Spotlight

Spotlight

 Each month, the Office of Sponsored Programs will spotlight a different PI and their research. If you are interested in being featured in our next spotlight, please email sponsoredprograms@jjay.cuny.edu  . Please be sure to provide us with an abstract (3-5 paragraphs) about your research, explanation of your recent project, the amount your project (s) were funded for, special events that you are hosting or coordinating, obstacles or challenges you faced during the application process, if applicable, and a photo of yourself .   

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Dr.  Nicole Simon
Deputy Director of Strategic Initiatives

Dr. Nicole Simon is Deputy Director of Strategic Initiatives at John Jay.  Under the leadership of Associate Provost Anne Lopes, Simon’s office partners with industry to develop clear, well-supported pathways from high schools and community colleges into John Jay, through college, and out into careers in high-need areas of the workforce.  Since joining John Jay in Fall 2015, Simon has been focused on developing pathways into the cybersecurity field.  The Cybersecurity Initiative now supports students in gaining real-world experience at every stage – in high school, in college, and during early career. 

At the high school level, John Jay offers a year-long, paid program—Cyber Crime Investigators—for rising seniors at NYC public schools. It begins with summer camp at John Jay, during which students complete a month-long Cybersecurity Challenge. As consultants for a fictitious non-profit, student teams employ Design Thinking to develop the organization’s cybersecurity plan.  This programming has been supported by the Price Family Foundation and NSA/NSF GenCyber.  Professional development programming is supported by Google CS4HS.

At the college level, Dr. Simon collaborates with the Computer Science and Information Security (CSIS) department and Student Academic Support Programs (SASP) to ensure that students graduate from college on-time and workforce-ready.  Through a partnership with the Cybersecurity Workforce Alliance (CWA), John Jay offers a credit-bearing Cybersecurity Virtual Internship, which is led by industry professionals who serve as CSIS adjunct faculty and as John Jay College Cybersecurity Industry Fellows.  Simon is also piloting a cybersecurity-specific Workforce Readiness Program and alumni engagement efforts.  In addition, with Undergraduate Studies, Simon is co-coordinating efforts to expand the CUNY Justice Academy to include computer science majors from 6 community colleges.  This programming is supported by the JP Morgan Chase Foundation and the Carroll and Milton Petrie Family Foundation.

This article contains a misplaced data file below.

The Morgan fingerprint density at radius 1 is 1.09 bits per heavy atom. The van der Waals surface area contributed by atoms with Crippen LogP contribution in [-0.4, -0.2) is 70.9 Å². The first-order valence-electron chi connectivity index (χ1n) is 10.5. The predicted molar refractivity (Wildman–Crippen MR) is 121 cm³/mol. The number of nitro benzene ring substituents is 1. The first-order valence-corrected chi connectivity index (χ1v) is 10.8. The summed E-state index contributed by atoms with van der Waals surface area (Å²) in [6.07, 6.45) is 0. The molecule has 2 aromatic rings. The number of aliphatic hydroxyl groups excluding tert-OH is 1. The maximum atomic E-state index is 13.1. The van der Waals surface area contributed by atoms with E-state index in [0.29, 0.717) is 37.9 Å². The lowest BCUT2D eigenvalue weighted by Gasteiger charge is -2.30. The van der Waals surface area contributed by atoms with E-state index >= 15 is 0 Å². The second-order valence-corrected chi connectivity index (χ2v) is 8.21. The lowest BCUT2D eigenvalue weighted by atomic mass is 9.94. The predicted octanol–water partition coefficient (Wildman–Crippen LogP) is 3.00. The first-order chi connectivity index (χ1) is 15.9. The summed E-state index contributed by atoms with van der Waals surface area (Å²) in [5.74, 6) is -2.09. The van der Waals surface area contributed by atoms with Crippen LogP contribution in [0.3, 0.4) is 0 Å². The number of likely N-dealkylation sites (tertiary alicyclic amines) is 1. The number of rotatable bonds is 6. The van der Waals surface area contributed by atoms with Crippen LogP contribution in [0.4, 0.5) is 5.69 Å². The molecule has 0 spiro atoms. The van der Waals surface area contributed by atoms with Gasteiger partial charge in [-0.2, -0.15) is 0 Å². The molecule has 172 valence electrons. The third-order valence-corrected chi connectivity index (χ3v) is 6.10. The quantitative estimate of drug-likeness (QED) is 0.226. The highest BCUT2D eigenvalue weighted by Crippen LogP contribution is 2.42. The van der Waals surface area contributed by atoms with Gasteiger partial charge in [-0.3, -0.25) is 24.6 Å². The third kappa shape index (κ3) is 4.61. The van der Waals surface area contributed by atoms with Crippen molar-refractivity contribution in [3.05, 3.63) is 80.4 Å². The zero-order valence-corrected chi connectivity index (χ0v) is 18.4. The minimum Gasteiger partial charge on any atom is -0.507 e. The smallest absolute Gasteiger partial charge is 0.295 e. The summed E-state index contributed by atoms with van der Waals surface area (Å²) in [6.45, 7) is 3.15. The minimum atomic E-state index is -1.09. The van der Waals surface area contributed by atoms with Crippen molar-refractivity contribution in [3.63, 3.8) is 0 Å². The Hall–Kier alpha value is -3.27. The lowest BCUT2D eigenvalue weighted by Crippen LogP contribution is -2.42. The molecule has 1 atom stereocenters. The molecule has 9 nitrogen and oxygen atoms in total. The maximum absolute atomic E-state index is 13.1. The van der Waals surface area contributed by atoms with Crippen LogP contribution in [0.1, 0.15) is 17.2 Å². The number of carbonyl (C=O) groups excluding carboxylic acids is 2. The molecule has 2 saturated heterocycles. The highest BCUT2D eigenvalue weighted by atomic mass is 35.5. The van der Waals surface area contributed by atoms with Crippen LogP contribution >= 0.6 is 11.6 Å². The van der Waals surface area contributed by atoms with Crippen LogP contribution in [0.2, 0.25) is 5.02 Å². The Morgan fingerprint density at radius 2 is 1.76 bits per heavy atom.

In addition to directing the Cybersecurity Initiative, Simon is responsible for building strategic partnerships with external actors through the John Jay College Success Collaborative, which she founded and co-chairs with Kate Szur.  The Success Collaborative partners with schools, districts, community based organizations, and non-profits to ensure that John Jay students—especially those with the most needs—are served effectively and efficiently. 

Simon earned her doctorate in Education at Harvard University, where she remains a Research Affiliate with the Project on the Next Generation of Teachers.  Simon holds an Ed.M. in Learning and Teaching from Harvard, and an MS in Design & Environmental Analysis and a BS in Human Development, both from Cornell University.  Simon served as a Harvard Presidential Public Service Fellow at Boston Public Schools, and as a Radcliffe/Rappaport Policy Fellow at the Massachusetts Department of Education.  Her dissertation—a Spencer Foundation funded qualitative study conducted with Susan Moore Johnson and Stefanie Reinhorn—focused on how successful, high-poverty schools attract, develop and retain teachers.  Findings have been published in Teachers College Record, Educational Evaluation and Policy Analysis, Ed Leadership, Ed. Magazine, and in Teaching in Context: The Social Side of Education Reform (Quintero, 2017).  Simon began her career in the New York City public schools.